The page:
Gap cover: 2 sides to the story

Here are two very different industry responses on the proposed changes to gap cover, top-up cover and hospital insurance.

The first, from Discovery Health, supports the proposed changes and the second from the financial services industry says the changes will not benefit the consumer.

(Scroll down if you wish to comment in the comment box at the end of the article)

The CEO of Discovery Health, Dr Jonathan Broomberg, feels that the changes are well-conceived, robust and fair and that the products in question provide poor value for money anyway.

The second response is from Neels Barendrecht, CEO of Agility Chanel, a strategic marketing, distribution and loyalty service provider in the financial services industry says this move will leave lower-income consumers out of pocket.


Discovery Health's response

Discovery Health is strongly supportive of the principles and approach of the proposed regulations; they appear to be well conceived, robust and fair. We are currently studying the regulations and will submit detailed comments before the due date.
These regulations, once implemented, will eliminate the vast majority of 'gap cover' and other health insurance products, which will be very positive for individual consumers, and for the members of medical schemes.

These products provide poor value for money due to very low payout ratios, since many policy holders fail to claim on these products due to their complexity and to the fact that many members don’t know when they can claim. Typical payout ratios of health insurance products are in the range of 30%-50%, whereas medical scheme payout ratios for hospitalization or cancer are typically above 98%. The low payout ratios of health insurance products make them artificially cheap at present.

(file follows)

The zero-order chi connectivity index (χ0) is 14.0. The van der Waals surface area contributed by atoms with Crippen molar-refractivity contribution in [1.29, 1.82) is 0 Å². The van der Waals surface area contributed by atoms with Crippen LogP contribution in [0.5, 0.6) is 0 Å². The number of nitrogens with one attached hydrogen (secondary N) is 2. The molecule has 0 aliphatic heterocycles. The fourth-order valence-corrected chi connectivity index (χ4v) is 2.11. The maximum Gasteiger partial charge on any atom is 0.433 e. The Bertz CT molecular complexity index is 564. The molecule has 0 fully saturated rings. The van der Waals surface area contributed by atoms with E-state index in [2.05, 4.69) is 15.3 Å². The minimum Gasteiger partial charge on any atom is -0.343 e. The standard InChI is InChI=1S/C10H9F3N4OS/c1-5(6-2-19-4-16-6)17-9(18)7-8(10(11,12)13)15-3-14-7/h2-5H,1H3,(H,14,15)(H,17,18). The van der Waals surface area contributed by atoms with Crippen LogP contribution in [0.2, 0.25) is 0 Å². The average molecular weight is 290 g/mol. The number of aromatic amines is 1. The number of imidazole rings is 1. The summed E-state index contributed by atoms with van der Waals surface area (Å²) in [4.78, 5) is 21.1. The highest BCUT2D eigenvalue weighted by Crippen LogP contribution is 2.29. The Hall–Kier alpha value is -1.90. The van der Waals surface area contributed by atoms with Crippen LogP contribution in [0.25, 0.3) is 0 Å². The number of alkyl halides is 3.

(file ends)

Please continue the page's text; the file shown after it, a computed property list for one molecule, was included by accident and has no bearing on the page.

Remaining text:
However, they will become more expensive over time, as policyholders claim more and as they age and experience health events.
What impact does gap insurance, and other health insurance products have on Discovery Health medical scheme? To what extent have they lured young and healthy members away from the scheme?

The impact of gap and other health insurance products on DHMS has thus far been relatively limited. However, we have come across instances in which clients have been advised to buy down from competitor schemes to lower options within DHMS and to purchase gap cover products to make up the difference.

We are concerned that this impact will increase over time, and that these will have several increasingly negative impacts on medical schemes. Their main impact is that they encourage scheme members and employers to buy down to cheaper options that provide less cover than they actually need. Health insurance products often do not provide the additional protection policy holders believe they are getting. In addition, the premiums of health insurance products are based on the individuals health risks and age. This means that these products will become more and more expensive as individuals age or have health risks.

The net result is that both consumers and schemes are worse off. Consumers have inadequate cover, and will no longer be able to afford this cover if they become ill, and schemes are being undermined in their ability to provide lifetime cover, which is based on those who are well subsidising those who are ill over time. Many smaller schemes, and those with relatively poor risk profiles, are already experiencing these negative impacts.

The financial service industry responds

Government’s recent announcement of its plans to cut medical top-up and gap cover could hit middle- and low-income consumers the hardest.